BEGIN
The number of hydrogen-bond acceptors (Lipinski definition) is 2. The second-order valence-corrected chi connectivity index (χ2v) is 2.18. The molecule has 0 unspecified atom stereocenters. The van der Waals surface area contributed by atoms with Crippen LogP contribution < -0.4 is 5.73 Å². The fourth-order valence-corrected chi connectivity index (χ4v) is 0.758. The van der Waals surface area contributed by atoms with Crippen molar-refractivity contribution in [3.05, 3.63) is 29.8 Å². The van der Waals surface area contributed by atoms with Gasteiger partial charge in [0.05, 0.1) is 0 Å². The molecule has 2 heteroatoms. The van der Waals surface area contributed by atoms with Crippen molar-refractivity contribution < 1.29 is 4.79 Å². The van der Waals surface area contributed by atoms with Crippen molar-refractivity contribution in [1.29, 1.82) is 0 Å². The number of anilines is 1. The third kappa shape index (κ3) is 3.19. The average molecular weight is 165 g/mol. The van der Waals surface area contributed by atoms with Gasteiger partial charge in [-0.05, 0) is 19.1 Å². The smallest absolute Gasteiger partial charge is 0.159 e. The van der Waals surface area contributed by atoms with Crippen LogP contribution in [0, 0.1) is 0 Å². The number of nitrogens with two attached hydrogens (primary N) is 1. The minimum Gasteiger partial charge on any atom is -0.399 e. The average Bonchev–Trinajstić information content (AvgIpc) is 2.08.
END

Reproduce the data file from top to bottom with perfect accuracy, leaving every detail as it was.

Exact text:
The number of hydrogen-bond acceptors (Lipinski definition) is 2. The second-order valence-corrected chi connectivity index (χ2v) is 2.18. The molecule has 0 unspecified atom stereocenters. The van der Waals surface area contributed by atoms with Crippen LogP contribution < -0.4 is 5.73 Å². The fourth-order valence-corrected chi connectivity index (χ4v) is 0.758. The van der Waals surface area contributed by atoms with Crippen molar-refractivity contribution in [3.05, 3.63) is 29.8 Å². The van der Waals surface area contributed by atoms with Gasteiger partial charge in [0.05, 0.1) is 0 Å². The molecule has 2 heteroatoms. The van der Waals surface area contributed by atoms with Crippen molar-refractivity contribution < 1.29 is 4.79 Å². The van der Waals surface area contributed by atoms with Crippen molar-refractivity contribution in [1.29, 1.82) is 0 Å². The number of anilines is 1. The third kappa shape index (κ3) is 3.19. The average molecular weight is 165 g/mol. The van der Waals surface area contributed by atoms with Gasteiger partial charge in [-0.05, 0) is 19.1 Å². The smallest absolute Gasteiger partial charge is 0.159 e. The van der Waals surface area contributed by atoms with Crippen LogP contribution in [0, 0.1) is 0 Å². The number of nitrogens with two attached hydrogens (primary N) is 1. The minimum Gasteiger partial charge on any atom is -0.399 e. The average Bonchev–Trinajstić information content (AvgIpc) is 2.08.